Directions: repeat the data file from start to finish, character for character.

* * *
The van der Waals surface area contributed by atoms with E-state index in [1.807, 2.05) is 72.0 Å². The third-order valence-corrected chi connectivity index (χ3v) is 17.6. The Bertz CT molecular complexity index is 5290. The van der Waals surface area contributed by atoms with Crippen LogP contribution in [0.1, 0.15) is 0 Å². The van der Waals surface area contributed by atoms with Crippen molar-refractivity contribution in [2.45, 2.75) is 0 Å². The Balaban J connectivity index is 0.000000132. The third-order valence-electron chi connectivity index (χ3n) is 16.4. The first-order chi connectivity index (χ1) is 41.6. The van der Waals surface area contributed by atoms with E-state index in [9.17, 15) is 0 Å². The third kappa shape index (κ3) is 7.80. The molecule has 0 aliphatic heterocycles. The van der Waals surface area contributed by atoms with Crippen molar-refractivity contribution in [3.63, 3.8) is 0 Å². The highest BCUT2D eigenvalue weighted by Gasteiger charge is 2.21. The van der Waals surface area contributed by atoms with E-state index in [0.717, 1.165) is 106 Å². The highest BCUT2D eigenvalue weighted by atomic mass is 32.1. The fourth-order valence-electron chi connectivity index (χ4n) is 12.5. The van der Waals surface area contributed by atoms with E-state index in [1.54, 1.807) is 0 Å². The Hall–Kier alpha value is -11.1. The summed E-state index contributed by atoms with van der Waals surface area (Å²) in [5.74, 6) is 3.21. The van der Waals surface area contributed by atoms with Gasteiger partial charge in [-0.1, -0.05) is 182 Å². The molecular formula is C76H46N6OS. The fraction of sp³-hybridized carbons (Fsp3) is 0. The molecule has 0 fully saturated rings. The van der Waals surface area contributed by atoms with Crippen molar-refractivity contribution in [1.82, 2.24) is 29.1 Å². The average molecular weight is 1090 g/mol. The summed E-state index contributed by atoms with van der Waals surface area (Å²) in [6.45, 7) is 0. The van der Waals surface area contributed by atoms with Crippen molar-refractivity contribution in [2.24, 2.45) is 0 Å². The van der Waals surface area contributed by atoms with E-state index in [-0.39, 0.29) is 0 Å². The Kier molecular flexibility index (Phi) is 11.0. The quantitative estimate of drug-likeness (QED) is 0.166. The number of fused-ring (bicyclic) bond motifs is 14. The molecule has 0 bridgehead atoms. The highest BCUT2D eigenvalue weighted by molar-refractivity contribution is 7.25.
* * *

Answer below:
The van der Waals surface area contributed by atoms with E-state index in [1.807, 2.05) is 72.0 Å². The third-order valence-corrected chi connectivity index (χ3v) is 17.6. The Bertz CT molecular complexity index is 5290. The van der Waals surface area contributed by atoms with Crippen LogP contribution in [0.1, 0.15) is 0 Å². The van der Waals surface area contributed by atoms with Crippen molar-refractivity contribution in [2.45, 2.75) is 0 Å². The Balaban J connectivity index is 0.000000132. The third-order valence-electron chi connectivity index (χ3n) is 16.4. The first-order chi connectivity index (χ1) is 41.6. The van der Waals surface area contributed by atoms with E-state index in [9.17, 15) is 0 Å². The third kappa shape index (κ3) is 7.80. The molecule has 0 aliphatic heterocycles. The van der Waals surface area contributed by atoms with Crippen molar-refractivity contribution in [3.63, 3.8) is 0 Å². The highest BCUT2D eigenvalue weighted by Gasteiger charge is 2.21. The van der Waals surface area contributed by atoms with E-state index in [0.717, 1.165) is 106 Å². The highest BCUT2D eigenvalue weighted by atomic mass is 32.1. The fourth-order valence-electron chi connectivity index (χ4n) is 12.5. The van der Waals surface area contributed by atoms with E-state index in [1.54, 1.807) is 0 Å². The Hall–Kier alpha value is -11.1. The summed E-state index contributed by atoms with van der Waals surface area (Å²) in [5.74, 6) is 3.21. The van der Waals surface area contributed by atoms with Gasteiger partial charge in [-0.1, -0.05) is 182 Å². The molecular formula is C76H46N6OS. The fraction of sp³-hybridized carbons (Fsp3) is 0. The molecule has 0 fully saturated rings. The van der Waals surface area contributed by atoms with Crippen molar-refractivity contribution in [1.82, 2.24) is 29.1 Å². The average molecular weight is 1090 g/mol. The summed E-state index contributed by atoms with van der Waals surface area (Å²) in [6.45, 7) is 0. The van der Waals surface area contributed by atoms with Crippen molar-refractivity contribution in [2.24, 2.45) is 0 Å². The van der Waals surface area contributed by atoms with E-state index in [-0.39, 0.29) is 0 Å². The Kier molecular flexibility index (Phi) is 11.0. The quantitative estimate of drug-likeness (QED) is 0.166. The number of fused-ring (bicyclic) bond motifs is 14. The molecule has 0 bridgehead atoms. The highest BCUT2D eigenvalue weighted by molar-refractivity contribution is 7.25.